I graduated from an experimental school of architecture called SCI-Arc. It is led by practicing architects, many of which are in the “Starchitect” category. There were no grades, no traditional classrooms and at the end of the week we had “Fridays at 5” where a different studio would host happy hour for the students and professors. The curriculum did not teach you how to draw, how to design buildings or how to budget a project. The school taught us how to solve problems and drilled into us the micro-processes needed to eat away at any issue, small bite after small bite.  In each design studio, we were faced with monumental tasks to solve and then had to present our solutions to world-renowned architects with little-to-no sleep. What better way to learn problem solving and resolution skills, right? Here are a few of my takeaways from a Masters degree in Architecture with regards to problem solving:

1. There is a solution, it’s just not right under your nose.

If Google doesn’t find you the answer, don’t panic. You are a professional and your typical work function is (fundamentally) to solve problems. You got this…isolate the issues, write down options and filter out the nonsense. If you absolute value the real issue, you will gain clarity to see there are probably only a few options to go with.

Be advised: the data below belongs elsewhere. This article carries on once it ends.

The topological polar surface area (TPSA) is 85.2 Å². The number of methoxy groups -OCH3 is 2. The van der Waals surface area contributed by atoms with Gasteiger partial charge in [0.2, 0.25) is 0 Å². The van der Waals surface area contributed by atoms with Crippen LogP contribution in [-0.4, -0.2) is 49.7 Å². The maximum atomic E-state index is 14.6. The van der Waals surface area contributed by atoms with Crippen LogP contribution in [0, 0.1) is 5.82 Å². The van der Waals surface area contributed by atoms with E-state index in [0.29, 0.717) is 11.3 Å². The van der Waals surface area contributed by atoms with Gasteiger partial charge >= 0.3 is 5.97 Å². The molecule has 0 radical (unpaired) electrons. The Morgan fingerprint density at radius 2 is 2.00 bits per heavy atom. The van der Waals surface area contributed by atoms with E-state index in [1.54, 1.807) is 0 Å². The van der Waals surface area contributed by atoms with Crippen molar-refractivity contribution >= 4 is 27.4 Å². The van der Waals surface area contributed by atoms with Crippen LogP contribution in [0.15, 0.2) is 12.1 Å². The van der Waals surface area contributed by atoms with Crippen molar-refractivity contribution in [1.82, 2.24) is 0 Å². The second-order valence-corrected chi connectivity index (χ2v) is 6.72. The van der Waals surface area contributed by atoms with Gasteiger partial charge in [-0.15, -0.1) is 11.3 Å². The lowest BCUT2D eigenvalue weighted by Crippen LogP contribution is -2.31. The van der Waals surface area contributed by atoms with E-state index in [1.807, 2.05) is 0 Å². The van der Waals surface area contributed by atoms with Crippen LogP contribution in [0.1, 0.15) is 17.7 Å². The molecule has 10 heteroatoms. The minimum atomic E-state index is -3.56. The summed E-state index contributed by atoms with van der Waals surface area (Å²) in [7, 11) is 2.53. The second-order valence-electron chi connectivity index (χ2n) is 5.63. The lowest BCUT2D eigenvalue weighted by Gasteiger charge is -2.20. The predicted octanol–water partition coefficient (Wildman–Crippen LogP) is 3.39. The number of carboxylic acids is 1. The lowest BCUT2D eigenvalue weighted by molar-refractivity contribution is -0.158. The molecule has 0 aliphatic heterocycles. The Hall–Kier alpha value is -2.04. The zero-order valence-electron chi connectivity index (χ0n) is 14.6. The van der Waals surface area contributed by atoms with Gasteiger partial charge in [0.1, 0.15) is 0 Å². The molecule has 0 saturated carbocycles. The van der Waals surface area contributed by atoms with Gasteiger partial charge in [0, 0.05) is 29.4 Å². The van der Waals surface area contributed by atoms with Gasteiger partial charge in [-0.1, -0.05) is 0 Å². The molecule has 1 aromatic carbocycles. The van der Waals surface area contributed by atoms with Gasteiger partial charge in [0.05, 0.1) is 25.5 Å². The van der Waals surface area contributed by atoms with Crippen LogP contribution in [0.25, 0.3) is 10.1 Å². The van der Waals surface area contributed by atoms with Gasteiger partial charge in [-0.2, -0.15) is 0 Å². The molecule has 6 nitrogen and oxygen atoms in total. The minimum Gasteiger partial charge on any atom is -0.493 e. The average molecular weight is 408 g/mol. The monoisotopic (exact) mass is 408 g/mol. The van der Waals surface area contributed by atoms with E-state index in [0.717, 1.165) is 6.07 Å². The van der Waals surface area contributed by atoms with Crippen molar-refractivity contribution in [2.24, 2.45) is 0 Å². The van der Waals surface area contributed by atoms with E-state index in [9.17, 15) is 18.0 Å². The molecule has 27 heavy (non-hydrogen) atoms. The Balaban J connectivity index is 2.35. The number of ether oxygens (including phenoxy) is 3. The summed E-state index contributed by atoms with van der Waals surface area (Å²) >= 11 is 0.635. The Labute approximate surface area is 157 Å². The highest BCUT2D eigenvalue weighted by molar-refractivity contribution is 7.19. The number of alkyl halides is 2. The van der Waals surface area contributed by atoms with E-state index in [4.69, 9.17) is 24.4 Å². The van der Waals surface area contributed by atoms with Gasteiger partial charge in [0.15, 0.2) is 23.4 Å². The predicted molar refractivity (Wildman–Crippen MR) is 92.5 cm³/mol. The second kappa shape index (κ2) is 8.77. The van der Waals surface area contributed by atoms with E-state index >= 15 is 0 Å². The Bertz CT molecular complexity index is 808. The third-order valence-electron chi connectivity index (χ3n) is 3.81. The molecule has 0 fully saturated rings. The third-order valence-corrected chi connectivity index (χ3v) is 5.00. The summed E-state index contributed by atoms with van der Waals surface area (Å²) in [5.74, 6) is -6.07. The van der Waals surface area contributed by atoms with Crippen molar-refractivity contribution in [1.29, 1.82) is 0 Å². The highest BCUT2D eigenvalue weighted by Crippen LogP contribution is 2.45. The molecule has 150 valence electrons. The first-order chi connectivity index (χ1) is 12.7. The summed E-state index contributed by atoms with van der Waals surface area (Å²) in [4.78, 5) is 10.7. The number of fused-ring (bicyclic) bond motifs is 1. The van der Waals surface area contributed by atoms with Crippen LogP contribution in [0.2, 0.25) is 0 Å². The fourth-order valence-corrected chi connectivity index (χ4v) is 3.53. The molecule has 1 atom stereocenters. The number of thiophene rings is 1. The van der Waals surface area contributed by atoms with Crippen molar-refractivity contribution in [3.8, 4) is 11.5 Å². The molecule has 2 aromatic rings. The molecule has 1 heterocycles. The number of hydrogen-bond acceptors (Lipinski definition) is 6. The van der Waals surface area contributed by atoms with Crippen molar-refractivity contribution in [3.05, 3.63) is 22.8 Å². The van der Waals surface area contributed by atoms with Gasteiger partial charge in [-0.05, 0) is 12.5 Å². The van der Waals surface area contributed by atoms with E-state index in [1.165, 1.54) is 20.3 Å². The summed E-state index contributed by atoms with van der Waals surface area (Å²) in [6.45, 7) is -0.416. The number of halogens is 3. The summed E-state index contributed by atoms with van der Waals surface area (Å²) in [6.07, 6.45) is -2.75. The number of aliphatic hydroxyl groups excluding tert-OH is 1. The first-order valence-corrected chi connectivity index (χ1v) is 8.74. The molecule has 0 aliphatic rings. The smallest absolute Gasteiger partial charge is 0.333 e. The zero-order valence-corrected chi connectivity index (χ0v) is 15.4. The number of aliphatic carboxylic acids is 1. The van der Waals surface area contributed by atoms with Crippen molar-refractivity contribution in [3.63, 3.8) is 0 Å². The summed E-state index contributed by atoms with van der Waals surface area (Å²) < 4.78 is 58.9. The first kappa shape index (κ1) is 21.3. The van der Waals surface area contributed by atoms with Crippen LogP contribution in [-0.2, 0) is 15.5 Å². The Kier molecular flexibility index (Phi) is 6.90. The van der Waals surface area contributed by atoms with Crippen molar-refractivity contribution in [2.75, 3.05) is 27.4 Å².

2. Be cool under pressure. 

Worrying won’t solve the problem. Understanding that there is a solution and you have the wherewithal to solve it is half of the battle. Relax, you got this.

3. Write it down. 

I always used to carry a sketchbook. Now I carry an iPad. Putting something in writing makes it real. If you are like me, it also helps you to remember what you thought of. You are not as smart as you think when it comes to remembering everything….write it down.

4. Your problem is not unique and singular. 

No matter what, there has been your same problem somewhere in time and space. Not that you have to follow the same path to resolution, but knowing that you are not universally unique with your problems will help you research the options for an answer.

5. Several hands make a light load. 

Working with a team to come to resolution can accomplish one of two things. It can reinforce that you came up with the right answer or it can make your solution better. Doesn’t sound like there is a downside, does there? Because there is not!

Consider these lessons a savings of over $100,000 and 2.5 years of graduate school!

Good luck and keep your hard hat tight.